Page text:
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Mining Conservations and Utilization of Natural Resources in Ancient India

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History of mining in ancient India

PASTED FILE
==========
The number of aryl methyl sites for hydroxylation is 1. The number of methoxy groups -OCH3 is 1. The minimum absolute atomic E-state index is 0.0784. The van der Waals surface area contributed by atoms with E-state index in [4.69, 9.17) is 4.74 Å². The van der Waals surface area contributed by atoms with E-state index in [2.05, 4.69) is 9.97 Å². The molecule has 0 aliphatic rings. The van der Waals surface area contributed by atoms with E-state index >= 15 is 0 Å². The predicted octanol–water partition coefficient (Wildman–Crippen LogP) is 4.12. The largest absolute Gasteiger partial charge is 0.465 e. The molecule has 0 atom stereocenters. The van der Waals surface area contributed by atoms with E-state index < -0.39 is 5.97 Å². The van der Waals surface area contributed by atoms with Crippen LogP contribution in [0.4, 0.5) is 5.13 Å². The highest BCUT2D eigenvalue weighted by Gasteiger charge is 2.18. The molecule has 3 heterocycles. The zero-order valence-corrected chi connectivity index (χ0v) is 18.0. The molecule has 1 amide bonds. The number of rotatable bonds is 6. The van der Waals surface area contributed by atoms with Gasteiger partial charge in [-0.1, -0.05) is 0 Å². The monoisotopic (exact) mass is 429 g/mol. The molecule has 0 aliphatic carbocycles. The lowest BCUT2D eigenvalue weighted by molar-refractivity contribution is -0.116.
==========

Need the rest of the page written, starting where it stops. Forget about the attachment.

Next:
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  Title of topic: Mining conservations and utilization of natural resources in ancient India By: Nivedita Pathak Module 01 Introduction Mining and metallurgy contributed a lot to India’s development. India has been recognized as a country well-endowed with various natural resources. Mining was practiced well in the land of India and along with mining, metallurgy of various metals also developed. This chapter will cover mining history of most well-known metals: coal, diamond, and gold. History and achievements of Indian metallurgy will also be discussed and following topics will be covered:   Mining scenario in Ancient India   Mining for mostly used minerals in India   History of Metallurgy in India   Metallurgy of mostly used metals in Ancient India Module 02 Mining scenario in Ancient India Ancient Indian Mines: Knowledge on the ancient Indian mines which were active during last three or more millennia, mines of the ores and minerals of copper, gold, zinc, lead and silver which were distributed throughout Rajasthan, Haryana, Bihar, Bengal, Gujarat, Karnataka, Uttar Pradesh, Madhya Pradesh etc. The technology adopted for digging, mining, transportation, processing on the spot, provisions given for aeration, and lighting in mines etc. Ancient Indian Knowledge in Metallurgy: The production and purification of metals, use of flux and slag, temperature attained technology for production and purification of metals like tin,  copper, iron, silver, zinc, lead. An understanding of the chemical reactions accomplished like oxidation, reduction, slag formation, distillation of low boiling metals etc. The fine technology used for the large scale production of bronze, brass, panchaloha, bell metal, coin making metals and many alloys mentioned in chemistry books and also in the books like Channakya’s Arthasaastra. Impressive metallic alloy preparation techniques mentioned in the Rasa books, Rasopanishad and Bharadvaajaa’s writings. Th e mental ingots, sheets, plates etc of Indian srcin excavated from other countries like Athens, Babylonia, Rome, and Egypt. How the Ancient People Initiate the Mining Techniques The process of mining the earth and finding the metals, minerals, etc and again making the earth to return back to its srcinal state consists of different steps. Generally, mining techniques can be broadly classified into two types; they are Surface Mining and Underground Mining. In pre-historic period, when the people had found metals like copper, iron on or close to earth surface, they used to manufacture some tools and weapons. The ancient known mine is the ―Lion Cave‖ which is in Swaziland. Ancient people used hammers, crude picks, etc. But they found very difficult to find the metals or any other precious stones which was in too deep. So they slowly started to invent new ideas to make the work simple. Since there is no blasting method available in that period, they first used to keep fire on the hard rocks to make it soft then they used water to cool it up and so they had broken those hard rocks easily. The slaves, prisoners of war and the people who did criminal things had forced to work on the mining areas. And the kids were used to carry the ores from the underground mining area to the outer surface. Then the people who are so weak to work underground had made to separate the rich and poor metals.  In some countries they used ―Black Powder‖ to disclose  ore veins and earth to loosen. Then as the development occurs, the people have found a plenty of techniques to find the metals, minerals and other precious stones. Some of the ancient mining techniques were- 1. Fire setting 2. Hydraulic mining 3. Reverse overshot water-wheels 1. Fire setting - fire setting method was used to fracture the rock mass during the 5th millennium B.C. In order to evacuate the consecutive fumes, aeration shafts were drilled and elaborated timbering and rock transportation methods allowed the exploitation of much complex deposit and ore (such as chalcopyrite deposits, an iron and copper sulfate).More recent archaeological examples are known from medieval Zawar Mochia in India. Fire-setting is a method of traditional mining used since prehistoric times up to the Middle Ages. Fires were set against a rock face to heat the stone, which was then doused with liquid, causing the stone to fracture by thermal shock. Some experiments have suggested that the water (or any other liquid) did not have a noticeable effect on the rock, but rather helped the miners' progress by quickly cooling down the area after the fire. This technique was best performed in opencast mines where the smoke and fumes could dissipate safely. The technique was very dangerous in underground workings without adequate ventilation. The method became redundant with the growth in use of explosives. 2. Hydraulic Mining - Hydraulic mining is a form of mining that uses high-pressure jets of water to dislodge rock material or move sediment. In the placer mining of gold or tin, the resulting water-sediment slurry is directed through sluice boxes to remove the gold. It is also used in mining kaolin and coal. Though successful in extracting gold-rich minerals, the widespread use of the process resulted in extensive environmental damage, such as  increased flooding and erosion, and sediment blocking waterways and covering over farm fields. These problems lead to its legal regulation. Hydraulic mining has since been used in various forms around the world. 3. Reverse overshot water-wheels Frequently used in mines and probably elsewhere (such as agricultural drainage), the reverse overshot water wheel was a Roman innovation to help remove water from the lowest levels of underground workings. It is described by Vitruvius in his work De Architectura published circa 25 BC. The remains of such systems found in Roman mines by later mining operations show that they were used in sequences so as to lift water a considerable height. Reverse overshot water-wheels Module 03 Mining for mostly used minerals in India Diamonds mining India was the only major producer of diamonds until the discovery of diamonds in South Africa in 1866.(5) Diamond was first found in India during the 4th century B.C. India’s diamonds were recognized by many people because of its big size and beauty. India's diamonds were mined in Golconda, Hindostan, and Raolconda. The main diamond fields were in Golconda. These sites were mostly alluvial. Among all diamonds in India, diamonds of Golconda were the most recognized. Diamonds of Golconda include the Hope Diamond, Koh-I-Noor diamond, Orlov Diamond, and Sanc Diamond. Gold Mining in India India has long been mining gold, first from the placers and then to the oxidized and primary zones of a variety of deposits. Archaeological data and written records indeed indicate that India worked gold placers and the rich oxidized zones of auriferous deposits. Large scale gold mining stated with the Mauryan colonization of the Deccan by the end of 4th century B.C. Coal Mining